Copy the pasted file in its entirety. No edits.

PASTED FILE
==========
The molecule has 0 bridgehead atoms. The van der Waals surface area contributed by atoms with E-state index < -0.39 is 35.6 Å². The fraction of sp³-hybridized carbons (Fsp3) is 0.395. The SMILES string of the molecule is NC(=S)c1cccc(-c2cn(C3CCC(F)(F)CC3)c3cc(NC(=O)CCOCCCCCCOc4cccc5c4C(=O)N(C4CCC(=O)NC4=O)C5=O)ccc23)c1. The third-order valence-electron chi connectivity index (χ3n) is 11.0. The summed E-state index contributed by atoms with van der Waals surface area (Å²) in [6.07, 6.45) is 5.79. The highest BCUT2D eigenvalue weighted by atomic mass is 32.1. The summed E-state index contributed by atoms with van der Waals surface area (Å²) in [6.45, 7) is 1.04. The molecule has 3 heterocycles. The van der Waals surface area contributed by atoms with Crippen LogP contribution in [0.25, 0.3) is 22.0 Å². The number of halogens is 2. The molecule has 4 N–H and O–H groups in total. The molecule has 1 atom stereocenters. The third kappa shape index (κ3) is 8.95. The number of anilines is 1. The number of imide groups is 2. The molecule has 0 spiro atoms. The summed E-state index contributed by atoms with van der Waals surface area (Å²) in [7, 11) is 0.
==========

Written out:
The molecule has 0 bridgehead atoms. The van der Waals surface area contributed by atoms with E-state index < -0.39 is 35.6 Å². The fraction of sp³-hybridized carbons (Fsp3) is 0.395. The SMILES string of the molecule is NC(=S)c1cccc(-c2cn(C3CCC(F)(F)CC3)c3cc(NC(=O)CCOCCCCCCOc4cccc5c4C(=O)N(C4CCC(=O)NC4=O)C5=O)ccc23)c1. The third-order valence-electron chi connectivity index (χ3n) is 11.0. The summed E-state index contributed by atoms with van der Waals surface area (Å²) in [6.07, 6.45) is 5.79. The highest BCUT2D eigenvalue weighted by atomic mass is 32.1. The summed E-state index contributed by atoms with van der Waals surface area (Å²) in [6.45, 7) is 1.04. The molecule has 3 heterocycles. The van der Waals surface area contributed by atoms with Crippen LogP contribution in [0.25, 0.3) is 22.0 Å². The number of halogens is 2. The molecule has 4 N–H and O–H groups in total. The molecule has 1 atom stereocenters. The third kappa shape index (κ3) is 8.95. The number of anilines is 1. The number of imide groups is 2. The molecule has 0 spiro atoms. The summed E-state index contributed by atoms with van der Waals surface area (Å²) in [7, 11) is 0.